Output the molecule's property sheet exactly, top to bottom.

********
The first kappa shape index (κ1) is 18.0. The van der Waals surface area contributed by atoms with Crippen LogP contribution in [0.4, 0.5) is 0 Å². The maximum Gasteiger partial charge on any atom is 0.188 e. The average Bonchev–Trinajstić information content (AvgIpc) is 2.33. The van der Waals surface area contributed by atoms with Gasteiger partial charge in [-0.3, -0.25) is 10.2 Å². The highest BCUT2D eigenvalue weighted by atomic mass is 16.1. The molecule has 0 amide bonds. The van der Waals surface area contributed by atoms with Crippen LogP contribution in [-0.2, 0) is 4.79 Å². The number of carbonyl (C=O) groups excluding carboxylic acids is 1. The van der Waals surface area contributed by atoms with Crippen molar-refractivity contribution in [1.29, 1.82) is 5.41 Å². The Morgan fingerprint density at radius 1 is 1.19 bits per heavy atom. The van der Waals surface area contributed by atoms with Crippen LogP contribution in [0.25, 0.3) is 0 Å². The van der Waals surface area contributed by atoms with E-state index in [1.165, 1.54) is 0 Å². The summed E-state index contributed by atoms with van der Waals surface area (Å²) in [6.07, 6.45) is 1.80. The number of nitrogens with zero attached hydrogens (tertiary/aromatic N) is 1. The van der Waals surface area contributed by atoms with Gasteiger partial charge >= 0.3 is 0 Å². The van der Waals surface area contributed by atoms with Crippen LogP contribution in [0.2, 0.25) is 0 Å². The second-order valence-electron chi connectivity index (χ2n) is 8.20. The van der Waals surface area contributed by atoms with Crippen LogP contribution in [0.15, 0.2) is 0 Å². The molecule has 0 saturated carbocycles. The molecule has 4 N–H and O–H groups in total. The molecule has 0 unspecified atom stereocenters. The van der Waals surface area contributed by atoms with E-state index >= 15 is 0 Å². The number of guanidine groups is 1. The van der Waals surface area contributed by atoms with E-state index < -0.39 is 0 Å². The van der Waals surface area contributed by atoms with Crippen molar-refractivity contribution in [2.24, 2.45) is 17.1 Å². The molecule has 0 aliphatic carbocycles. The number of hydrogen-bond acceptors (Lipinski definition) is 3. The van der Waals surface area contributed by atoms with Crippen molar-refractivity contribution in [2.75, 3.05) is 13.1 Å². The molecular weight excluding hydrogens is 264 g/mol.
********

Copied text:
The first kappa shape index (κ1) is 18.0. The van der Waals surface area contributed by atoms with Crippen LogP contribution in [0.4, 0.5) is 0 Å². The maximum Gasteiger partial charge on any atom is 0.188 e. The average Bonchev–Trinajstić information content (AvgIpc) is 2.33. The van der Waals surface area contributed by atoms with Gasteiger partial charge in [-0.3, -0.25) is 10.2 Å². The highest BCUT2D eigenvalue weighted by atomic mass is 16.1. The molecule has 0 amide bonds. The van der Waals surface area contributed by atoms with Crippen LogP contribution in [-0.2, 0) is 4.79 Å². The number of carbonyl (C=O) groups excluding carboxylic acids is 1. The van der Waals surface area contributed by atoms with Crippen molar-refractivity contribution in [1.29, 1.82) is 5.41 Å². The Morgan fingerprint density at radius 1 is 1.19 bits per heavy atom. The van der Waals surface area contributed by atoms with Crippen LogP contribution in [0.25, 0.3) is 0 Å². The van der Waals surface area contributed by atoms with E-state index in [1.165, 1.54) is 0 Å². The summed E-state index contributed by atoms with van der Waals surface area (Å²) in [6.07, 6.45) is 1.80. The number of nitrogens with zero attached hydrogens (tertiary/aromatic N) is 1. The van der Waals surface area contributed by atoms with Gasteiger partial charge >= 0.3 is 0 Å². The van der Waals surface area contributed by atoms with Crippen LogP contribution in [0.2, 0.25) is 0 Å². The second-order valence-electron chi connectivity index (χ2n) is 8.20. The van der Waals surface area contributed by atoms with Crippen LogP contribution in [0.15, 0.2) is 0 Å². The molecule has 0 saturated carbocycles. The molecule has 4 N–H and O–H groups in total. The molecule has 0 unspecified atom stereocenters. The van der Waals surface area contributed by atoms with E-state index >= 15 is 0 Å². The number of guanidine groups is 1. The van der Waals surface area contributed by atoms with E-state index < -0.39 is 0 Å². The van der Waals surface area contributed by atoms with Crippen molar-refractivity contribution in [2.24, 2.45) is 17.1 Å². The molecule has 0 aliphatic carbocycles. The number of hydrogen-bond acceptors (Lipinski definition) is 3. The van der Waals surface area contributed by atoms with Crippen molar-refractivity contribution in [2.75, 3.05) is 13.1 Å². The molecular weight excluding hydrogens is 264 g/mol.